Arty is fully compatible with the high-performance Vivado ® Design Suite. It is supported under the free WebPACK™ license, so designs can be implemented at no additional cost. This free license includes the ability to create MicroBlaze™ soft-core processor designs. Design resources, example projects, and tutorials are available for download at the Arty Resource Center.

Arty board with callouts.

Callout Description Callout Description
1 FPGA programming DONE LED 11 SPI header (Arduino/chipKIT compatible)
2 Shared USB JTAG / UART port 12 chipKIT processor reset jumper
3 Ethernet connector 13 FPGA programming mode (JTAG/ Flash)
4 Power select jumper (Ext. supply / USB) 14 chipKIT processor reset
5 Power jack (for optional ext. supply) 15 Pmod headers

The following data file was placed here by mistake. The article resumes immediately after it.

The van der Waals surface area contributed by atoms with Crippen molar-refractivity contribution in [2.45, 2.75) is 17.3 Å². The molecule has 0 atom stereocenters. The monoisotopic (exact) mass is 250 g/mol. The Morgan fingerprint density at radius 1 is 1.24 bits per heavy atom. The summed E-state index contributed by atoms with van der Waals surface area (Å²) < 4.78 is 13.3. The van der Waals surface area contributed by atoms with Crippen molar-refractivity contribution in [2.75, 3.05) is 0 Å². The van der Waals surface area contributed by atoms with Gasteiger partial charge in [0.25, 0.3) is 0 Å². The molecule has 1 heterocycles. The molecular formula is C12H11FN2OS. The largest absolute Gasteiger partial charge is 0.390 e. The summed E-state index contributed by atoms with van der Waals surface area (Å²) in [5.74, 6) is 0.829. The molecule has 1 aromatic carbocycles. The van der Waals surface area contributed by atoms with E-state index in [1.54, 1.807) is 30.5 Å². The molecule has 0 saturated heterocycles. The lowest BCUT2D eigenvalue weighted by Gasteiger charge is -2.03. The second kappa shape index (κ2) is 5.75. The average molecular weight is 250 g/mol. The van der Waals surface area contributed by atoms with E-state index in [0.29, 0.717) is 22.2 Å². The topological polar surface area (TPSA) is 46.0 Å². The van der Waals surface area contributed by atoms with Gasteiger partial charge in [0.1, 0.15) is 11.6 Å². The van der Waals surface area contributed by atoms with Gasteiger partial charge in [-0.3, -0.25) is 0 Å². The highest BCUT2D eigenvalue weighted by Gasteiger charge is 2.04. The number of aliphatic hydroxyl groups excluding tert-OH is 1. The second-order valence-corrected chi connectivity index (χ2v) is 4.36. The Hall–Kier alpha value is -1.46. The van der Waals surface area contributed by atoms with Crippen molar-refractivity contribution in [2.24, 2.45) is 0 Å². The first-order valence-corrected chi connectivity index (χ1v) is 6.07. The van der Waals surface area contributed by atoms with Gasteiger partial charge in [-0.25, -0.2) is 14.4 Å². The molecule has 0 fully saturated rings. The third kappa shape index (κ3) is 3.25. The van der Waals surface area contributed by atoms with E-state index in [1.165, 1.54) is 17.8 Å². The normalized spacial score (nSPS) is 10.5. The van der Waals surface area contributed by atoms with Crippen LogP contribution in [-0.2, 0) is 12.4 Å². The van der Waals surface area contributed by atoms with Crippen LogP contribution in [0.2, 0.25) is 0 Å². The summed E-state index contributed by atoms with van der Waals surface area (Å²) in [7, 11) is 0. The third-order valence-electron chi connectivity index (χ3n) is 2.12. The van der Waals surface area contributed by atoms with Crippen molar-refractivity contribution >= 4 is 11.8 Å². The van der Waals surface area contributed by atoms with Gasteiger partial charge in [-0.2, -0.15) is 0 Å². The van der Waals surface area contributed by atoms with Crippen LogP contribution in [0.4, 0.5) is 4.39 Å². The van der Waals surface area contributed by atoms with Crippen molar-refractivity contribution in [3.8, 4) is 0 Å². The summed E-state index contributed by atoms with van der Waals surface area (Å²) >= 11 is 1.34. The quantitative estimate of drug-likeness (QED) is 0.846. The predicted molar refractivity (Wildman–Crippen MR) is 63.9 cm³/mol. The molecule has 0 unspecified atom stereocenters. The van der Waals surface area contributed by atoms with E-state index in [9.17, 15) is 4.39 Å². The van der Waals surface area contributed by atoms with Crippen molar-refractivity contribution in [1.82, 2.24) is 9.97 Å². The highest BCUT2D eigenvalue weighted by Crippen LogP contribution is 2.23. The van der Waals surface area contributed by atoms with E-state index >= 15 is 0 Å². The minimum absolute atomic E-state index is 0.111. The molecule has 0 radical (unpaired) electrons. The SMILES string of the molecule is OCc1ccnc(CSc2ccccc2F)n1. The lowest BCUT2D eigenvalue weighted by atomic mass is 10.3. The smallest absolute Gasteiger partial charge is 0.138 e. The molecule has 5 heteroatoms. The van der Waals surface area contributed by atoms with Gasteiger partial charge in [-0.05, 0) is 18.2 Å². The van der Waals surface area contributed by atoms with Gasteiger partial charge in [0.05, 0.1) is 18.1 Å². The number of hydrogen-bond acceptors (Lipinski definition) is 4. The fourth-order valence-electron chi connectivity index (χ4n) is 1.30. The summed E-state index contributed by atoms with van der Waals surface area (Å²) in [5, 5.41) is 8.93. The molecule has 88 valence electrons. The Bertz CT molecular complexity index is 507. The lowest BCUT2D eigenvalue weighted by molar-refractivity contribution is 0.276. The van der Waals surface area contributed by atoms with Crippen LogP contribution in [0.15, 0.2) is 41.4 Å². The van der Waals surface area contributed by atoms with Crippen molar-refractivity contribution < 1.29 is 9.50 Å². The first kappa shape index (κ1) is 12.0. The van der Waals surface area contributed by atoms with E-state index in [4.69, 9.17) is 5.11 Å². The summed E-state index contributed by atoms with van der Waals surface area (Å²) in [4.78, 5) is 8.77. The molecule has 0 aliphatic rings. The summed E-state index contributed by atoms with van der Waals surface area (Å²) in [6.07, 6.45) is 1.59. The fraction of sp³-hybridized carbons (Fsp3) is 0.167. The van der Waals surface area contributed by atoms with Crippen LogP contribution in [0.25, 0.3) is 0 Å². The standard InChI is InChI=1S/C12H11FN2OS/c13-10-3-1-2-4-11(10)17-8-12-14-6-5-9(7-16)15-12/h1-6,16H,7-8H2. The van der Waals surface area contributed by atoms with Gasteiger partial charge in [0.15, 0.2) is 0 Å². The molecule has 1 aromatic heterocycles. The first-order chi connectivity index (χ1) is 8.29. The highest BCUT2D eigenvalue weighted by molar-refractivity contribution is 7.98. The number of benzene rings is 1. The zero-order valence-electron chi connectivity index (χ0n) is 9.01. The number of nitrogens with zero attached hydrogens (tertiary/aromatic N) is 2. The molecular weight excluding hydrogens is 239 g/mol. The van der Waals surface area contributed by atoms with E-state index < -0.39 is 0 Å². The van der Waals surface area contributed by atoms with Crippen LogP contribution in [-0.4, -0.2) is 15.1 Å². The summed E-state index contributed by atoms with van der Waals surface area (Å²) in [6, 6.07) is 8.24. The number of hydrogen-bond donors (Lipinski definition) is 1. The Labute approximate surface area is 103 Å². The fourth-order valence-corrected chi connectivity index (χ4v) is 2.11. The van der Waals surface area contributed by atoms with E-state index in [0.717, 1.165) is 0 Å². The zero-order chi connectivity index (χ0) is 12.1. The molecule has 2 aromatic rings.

6 Power good LED 16 FPGA programming reset button
7 User LEDs 17 SPI Flash
8 User slide switches 18 Artix FPGA
9 User pushbuttons 19 Micron DDR3 memory
10 Arduino/chipKIT shield connectors 20 Analog devices ADP 5052 power supply

2 Designing with Arty

 Figure 2.1. Vivado IPI What makes Arty so flexible is its FPGA. Among their many features, FPGAs have the ability to transform into a custom software-defined System-on-a-Chip (SoC). These “Soft SoC” FPGA configurations are designed graphically using a tool called Vivado IP Integrator (Vivado IPI). In this tool, pre-built peripheral blocks are dragged from an extensive library and dropped into your processing system as you see fit. These pre-built peripherals include timers, UART/SPI/IIC controllers, and many of the other devices you would typically find in an SoC or microcontroller. Ambitious users will also find that they can create their own peripheral blocks by writing them in a Hardware Definition Language (HDL), specifically Verilog or VHDL. For those with no interest in learning HDL, the Xilinx High Level Synthesis tool can be used to define custom peripheral blocks by writing them in C.